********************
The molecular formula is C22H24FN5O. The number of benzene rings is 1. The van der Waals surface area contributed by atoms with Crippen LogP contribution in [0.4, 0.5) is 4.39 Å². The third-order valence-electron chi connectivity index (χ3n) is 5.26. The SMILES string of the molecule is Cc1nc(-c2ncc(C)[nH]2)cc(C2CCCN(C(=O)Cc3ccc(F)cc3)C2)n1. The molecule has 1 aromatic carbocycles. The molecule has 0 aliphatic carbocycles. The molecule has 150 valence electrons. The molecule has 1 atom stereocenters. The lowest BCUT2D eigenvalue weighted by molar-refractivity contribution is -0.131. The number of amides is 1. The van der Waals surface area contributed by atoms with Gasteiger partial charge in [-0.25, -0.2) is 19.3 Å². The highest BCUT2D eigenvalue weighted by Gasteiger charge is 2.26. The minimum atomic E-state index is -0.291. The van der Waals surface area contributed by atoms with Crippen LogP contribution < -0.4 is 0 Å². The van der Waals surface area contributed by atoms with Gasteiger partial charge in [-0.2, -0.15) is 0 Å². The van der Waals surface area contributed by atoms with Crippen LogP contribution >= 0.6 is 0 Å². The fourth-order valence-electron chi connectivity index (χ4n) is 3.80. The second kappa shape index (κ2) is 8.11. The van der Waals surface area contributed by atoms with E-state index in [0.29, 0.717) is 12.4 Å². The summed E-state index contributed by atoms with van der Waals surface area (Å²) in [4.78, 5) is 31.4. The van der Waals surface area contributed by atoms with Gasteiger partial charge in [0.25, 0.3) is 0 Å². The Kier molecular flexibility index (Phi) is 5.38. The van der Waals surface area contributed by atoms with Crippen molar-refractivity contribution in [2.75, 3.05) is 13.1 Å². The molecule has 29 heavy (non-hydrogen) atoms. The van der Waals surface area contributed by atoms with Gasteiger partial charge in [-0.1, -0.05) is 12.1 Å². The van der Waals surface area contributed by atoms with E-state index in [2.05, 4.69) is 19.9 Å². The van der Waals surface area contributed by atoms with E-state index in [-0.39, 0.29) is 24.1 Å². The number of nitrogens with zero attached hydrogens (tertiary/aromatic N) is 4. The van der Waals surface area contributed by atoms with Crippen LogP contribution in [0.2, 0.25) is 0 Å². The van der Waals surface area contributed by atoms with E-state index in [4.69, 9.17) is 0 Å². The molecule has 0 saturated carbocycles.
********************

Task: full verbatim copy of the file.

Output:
The molecular formula is C22H24FN5O. The number of benzene rings is 1. The van der Waals surface area contributed by atoms with Crippen LogP contribution in [0.4, 0.5) is 4.39 Å². The third-order valence-electron chi connectivity index (χ3n) is 5.26. The SMILES string of the molecule is Cc1nc(-c2ncc(C)[nH]2)cc(C2CCCN(C(=O)Cc3ccc(F)cc3)C2)n1. The molecule has 1 aromatic carbocycles. The molecule has 0 aliphatic carbocycles. The molecule has 150 valence electrons. The molecule has 1 atom stereocenters. The lowest BCUT2D eigenvalue weighted by molar-refractivity contribution is -0.131. The number of amides is 1. The van der Waals surface area contributed by atoms with Gasteiger partial charge in [-0.25, -0.2) is 19.3 Å². The highest BCUT2D eigenvalue weighted by Gasteiger charge is 2.26. The minimum atomic E-state index is -0.291. The van der Waals surface area contributed by atoms with Crippen LogP contribution < -0.4 is 0 Å². The van der Waals surface area contributed by atoms with Gasteiger partial charge in [-0.2, -0.15) is 0 Å². The van der Waals surface area contributed by atoms with Crippen LogP contribution >= 0.6 is 0 Å². The fourth-order valence-electron chi connectivity index (χ4n) is 3.80. The second kappa shape index (κ2) is 8.11. The van der Waals surface area contributed by atoms with E-state index in [0.29, 0.717) is 12.4 Å². The summed E-state index contributed by atoms with van der Waals surface area (Å²) in [4.78, 5) is 31.4. The van der Waals surface area contributed by atoms with Gasteiger partial charge in [0.25, 0.3) is 0 Å². The Kier molecular flexibility index (Phi) is 5.38. The van der Waals surface area contributed by atoms with Crippen molar-refractivity contribution in [2.75, 3.05) is 13.1 Å². The molecule has 29 heavy (non-hydrogen) atoms. The van der Waals surface area contributed by atoms with Gasteiger partial charge in [-0.1, -0.05) is 12.1 Å². The van der Waals surface area contributed by atoms with E-state index in [2.05, 4.69) is 19.9 Å². The van der Waals surface area contributed by atoms with E-state index in [-0.39, 0.29) is 24.1 Å². The number of nitrogens with zero attached hydrogens (tertiary/aromatic N) is 4. The van der Waals surface area contributed by atoms with Crippen LogP contribution in [0.2, 0.25) is 0 Å². The van der Waals surface area contributed by atoms with E-state index in [4.69, 9.17) is 0 Å². The molecule has 0 saturated carbocycles.